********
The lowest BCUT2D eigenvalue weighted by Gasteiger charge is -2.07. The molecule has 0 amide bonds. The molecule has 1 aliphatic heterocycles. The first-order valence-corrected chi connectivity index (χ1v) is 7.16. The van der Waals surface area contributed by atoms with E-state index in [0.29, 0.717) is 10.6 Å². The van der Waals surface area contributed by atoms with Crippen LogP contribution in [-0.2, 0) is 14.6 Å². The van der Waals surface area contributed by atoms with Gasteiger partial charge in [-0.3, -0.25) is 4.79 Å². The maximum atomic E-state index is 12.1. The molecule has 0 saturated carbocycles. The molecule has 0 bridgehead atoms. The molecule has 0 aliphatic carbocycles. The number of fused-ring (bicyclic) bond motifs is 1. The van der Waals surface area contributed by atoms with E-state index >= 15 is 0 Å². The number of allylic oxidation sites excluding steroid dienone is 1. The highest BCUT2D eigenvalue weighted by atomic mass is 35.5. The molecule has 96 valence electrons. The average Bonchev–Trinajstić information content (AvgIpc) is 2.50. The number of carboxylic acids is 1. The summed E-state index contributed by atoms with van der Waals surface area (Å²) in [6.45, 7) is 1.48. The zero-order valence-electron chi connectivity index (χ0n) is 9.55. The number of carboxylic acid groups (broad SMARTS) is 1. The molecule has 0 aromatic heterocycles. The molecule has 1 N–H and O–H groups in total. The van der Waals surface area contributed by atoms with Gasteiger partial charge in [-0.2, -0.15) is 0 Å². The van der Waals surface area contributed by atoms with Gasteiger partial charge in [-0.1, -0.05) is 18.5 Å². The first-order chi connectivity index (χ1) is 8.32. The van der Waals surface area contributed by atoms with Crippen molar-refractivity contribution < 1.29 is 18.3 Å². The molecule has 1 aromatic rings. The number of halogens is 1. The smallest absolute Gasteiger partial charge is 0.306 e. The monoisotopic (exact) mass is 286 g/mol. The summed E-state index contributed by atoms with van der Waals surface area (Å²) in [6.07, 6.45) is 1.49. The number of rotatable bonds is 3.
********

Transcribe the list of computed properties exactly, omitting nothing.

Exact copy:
The lowest BCUT2D eigenvalue weighted by Gasteiger charge is -2.07. The molecule has 0 amide bonds. The molecule has 1 aliphatic heterocycles. The first-order valence-corrected chi connectivity index (χ1v) is 7.16. The van der Waals surface area contributed by atoms with E-state index in [0.29, 0.717) is 10.6 Å². The van der Waals surface area contributed by atoms with Crippen LogP contribution in [-0.2, 0) is 14.6 Å². The van der Waals surface area contributed by atoms with Gasteiger partial charge in [-0.3, -0.25) is 4.79 Å². The maximum atomic E-state index is 12.1. The molecule has 0 saturated carbocycles. The molecule has 0 bridgehead atoms. The molecule has 0 aliphatic carbocycles. The number of fused-ring (bicyclic) bond motifs is 1. The van der Waals surface area contributed by atoms with E-state index >= 15 is 0 Å². The number of allylic oxidation sites excluding steroid dienone is 1. The highest BCUT2D eigenvalue weighted by atomic mass is 35.5. The molecule has 96 valence electrons. The average Bonchev–Trinajstić information content (AvgIpc) is 2.50. The number of carboxylic acids is 1. The summed E-state index contributed by atoms with van der Waals surface area (Å²) in [6.45, 7) is 1.48. The zero-order valence-electron chi connectivity index (χ0n) is 9.55. The number of carboxylic acid groups (broad SMARTS) is 1. The molecule has 0 aromatic heterocycles. The molecule has 1 N–H and O–H groups in total. The van der Waals surface area contributed by atoms with Gasteiger partial charge in [-0.2, -0.15) is 0 Å². The van der Waals surface area contributed by atoms with Gasteiger partial charge in [-0.1, -0.05) is 18.5 Å². The first-order chi connectivity index (χ1) is 8.32. The van der Waals surface area contributed by atoms with Crippen molar-refractivity contribution < 1.29 is 18.3 Å². The molecule has 1 aromatic rings. The number of halogens is 1. The smallest absolute Gasteiger partial charge is 0.306 e. The monoisotopic (exact) mass is 286 g/mol. The summed E-state index contributed by atoms with van der Waals surface area (Å²) in [6.07, 6.45) is 1.49. The number of rotatable bonds is 3.